Native American pueblo ruins sites can involve difficult walking, isolation, and a lot of driving for not a lot to see. But that’s not the case at Wupatki National Monument . If you are traveling with kids and looking for things to do in Flagstaff, Wupatki would be an ideal addition to your vacation in Arizona.
- A bit over 30 miles from Flagstaff, Arizona
- 12 miles north on Highway 89, then an additional 21 miles off the highway to the east
- Near Sunset Crater Volcano
- $5 per person over 16 – good for one week
- Free for kids under 16
- Small Museum and gift shop
- Walking path through ruins
- Interpretive signage
- Self-guided tour booklet
- Seasonal special programs, tours and hikes
What We Liked:
- The path through the ruins is wide and safe. We were not concerned about letting our three year old scamper on ahead of us a bit. The six year old could go off almost anywhere and still be in sight.
- In addition to the ruins themselves, there were other artifacts positioned around the site that brought the rooms to life and increased learning opportunities.
- The blowhole is an unassuming little feature off to one end of the path that turned out to be one of the coolest things we have seen. It is a unique geological feature – a hole just a few inches across connected to a massive underground cavern filled with air. Because of the air pressure difference between the air in the underground passage and the pressure outside, wind blows through the hole. Hard. To the Native Americans, the “breathing earth” at this location lent to the spirituality of the spot and was believed to be associated with the Gods of the wind.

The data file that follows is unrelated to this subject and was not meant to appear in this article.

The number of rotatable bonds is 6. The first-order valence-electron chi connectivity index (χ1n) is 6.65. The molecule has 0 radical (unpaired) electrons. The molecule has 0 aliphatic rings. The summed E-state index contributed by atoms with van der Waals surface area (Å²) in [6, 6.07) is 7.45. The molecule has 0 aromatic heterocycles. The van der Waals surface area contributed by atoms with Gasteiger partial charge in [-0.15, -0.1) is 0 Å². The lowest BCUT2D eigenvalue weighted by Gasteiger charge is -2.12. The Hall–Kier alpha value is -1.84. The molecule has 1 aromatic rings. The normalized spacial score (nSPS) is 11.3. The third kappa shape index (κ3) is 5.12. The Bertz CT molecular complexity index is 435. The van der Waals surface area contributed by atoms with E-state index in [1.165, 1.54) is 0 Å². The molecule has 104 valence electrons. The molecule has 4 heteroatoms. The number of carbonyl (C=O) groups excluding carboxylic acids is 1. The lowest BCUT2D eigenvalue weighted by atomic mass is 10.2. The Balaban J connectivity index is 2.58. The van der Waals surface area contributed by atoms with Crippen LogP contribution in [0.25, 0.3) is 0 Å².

- There are a few spots, including the ball court, where kids can run off some steam. I had never seen ball court ruins. That was another interesting story of Native American life that fascinated us all. It served to humanize the Wupatki in the eyes of our children. They realized that the people who had lived in these ruins generations ago had played sports just like they do. Maybe we aren’t so different.
- The museum was nice but small. It had a few interactive displays for the children. The gift shop was located right in the middle of the displays, so we were able to shop while the kids looked and played. They had a decent selection of books and souvenirs.
- The restrooms were large, clean “flush potties” located outside of the main building. Even after the visitors center was closed, they remained open.
- I recommend visiting near sunset as we did. It was fairly cool, not very many visitors, and the red rock is absolutely stunning in the late afternoon light. You can continue to explore the ruins after the visitors center closes.
- Our children were truly caught up in the magic of the place. There were plenty of twists and turns and a couple of rooms they could go inside. The layout and the ability to move around with relative freedom helped them feel like explorers and take control of their own experience.
What We Didn’t Like
- Understand that after you turn off the highway at the “Wupatki National Monument – Sunset Crater Volcano” junction, you have 20+ miles to go without facilities. Maybe my husband knew that at the time… but I didn’t.
- I did not get the impression that guided tours were offered. We likely wouldn’t have taken one anyway, but I wish the ranger at the desk that day had been pleasant enough to ask! I am confident that she is the exception to the rule and that other rangers at that monument are friendly and informative. Certainly her gruff personality was well worth tolerating for a few minutes for the amazing time we had at this fantastic site.